Higher overall nosocomial infection rate because of increased attack rate of methicillin-resistant Staphylococcus aureus

Academic Article


  • Background: Methicillin-resistant Staphylococcus aureus has become a frequent cause of hospital-acquired infectious disease. However, the impact of methicillin-resistant S. aureus on the overall nosocomial infection rate has not been clearly defined. Methods: The University of Alabama at Birmingham Hospital is a tertiary care facility and participant in the National Nosocomial Infections Surveillance system. Prospective, hospital-wide surveillance for nosocomial infections was conducted for 8 months per year during 1986 through 1991. Results: The total nosocomial infection rate increased from 4.5% in 1987 to 5.9% in 1990. This was temporally associated with a rise in the attack rate of methicillin-resistant S. aureus from 0% to 0.4%. The remainder of the increase was caused by other gram-positive microorganisms, including methicillin-sensitive S. aureus. We identified methicillin-resistant S. aureus most commonly in the surgical intensive care unit and as a cause of lower respiratory tract infections. In contrast, methicillin-sensitive S. aureus was most frequently found in the neurologic intensive care unit and as the etiologic agent of surgical wound infections. Conclusions: Methicillin-resistant S. aureus has become a common nosocomial pathogen. There has been no decrease in the attack rate of methicillin-sensitive S. aureus or other gram-positive cocci. The total nosocomial infection rate has increased as a result equally of the emergence of methicillin-resistant S. aureus and of the renewed activity of other gram-positive pathogens. Methicillin-resistant S. aureus has added to the overall burden of nosocomial infectious disease. © 1993.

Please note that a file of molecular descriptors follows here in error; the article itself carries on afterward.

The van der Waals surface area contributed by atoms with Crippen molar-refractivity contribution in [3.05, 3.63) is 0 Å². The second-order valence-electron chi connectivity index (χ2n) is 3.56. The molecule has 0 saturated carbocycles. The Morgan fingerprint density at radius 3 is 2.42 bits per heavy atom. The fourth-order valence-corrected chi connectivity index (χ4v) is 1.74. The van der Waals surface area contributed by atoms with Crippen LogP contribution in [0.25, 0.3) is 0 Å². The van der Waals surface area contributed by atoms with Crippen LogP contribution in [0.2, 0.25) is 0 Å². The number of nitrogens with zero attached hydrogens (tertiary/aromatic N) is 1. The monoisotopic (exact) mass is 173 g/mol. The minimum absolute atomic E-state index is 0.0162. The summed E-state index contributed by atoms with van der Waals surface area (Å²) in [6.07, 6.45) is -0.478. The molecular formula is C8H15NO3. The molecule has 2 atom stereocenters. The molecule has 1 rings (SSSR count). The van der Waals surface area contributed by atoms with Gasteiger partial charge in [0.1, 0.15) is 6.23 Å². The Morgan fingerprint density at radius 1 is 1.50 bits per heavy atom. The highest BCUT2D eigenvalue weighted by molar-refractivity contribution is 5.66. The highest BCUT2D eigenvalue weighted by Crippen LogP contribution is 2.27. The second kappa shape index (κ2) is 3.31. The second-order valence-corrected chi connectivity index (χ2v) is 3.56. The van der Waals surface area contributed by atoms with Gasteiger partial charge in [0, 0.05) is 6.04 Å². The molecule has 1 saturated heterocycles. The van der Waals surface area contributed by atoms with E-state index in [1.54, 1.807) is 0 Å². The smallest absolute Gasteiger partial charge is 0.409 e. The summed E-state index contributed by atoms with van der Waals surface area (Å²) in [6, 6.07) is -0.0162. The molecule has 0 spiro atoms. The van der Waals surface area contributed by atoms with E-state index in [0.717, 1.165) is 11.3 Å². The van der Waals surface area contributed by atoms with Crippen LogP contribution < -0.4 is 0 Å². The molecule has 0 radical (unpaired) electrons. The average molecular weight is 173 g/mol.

• Authors

    Published In

    Digital Object Identifier (doi)

    Author List

  • Stamm AM; Long MN; Belcher B
  • Start Page

  • 70
  • End Page

  • 74
  • Volume

  • 21
  • Issue

  • 2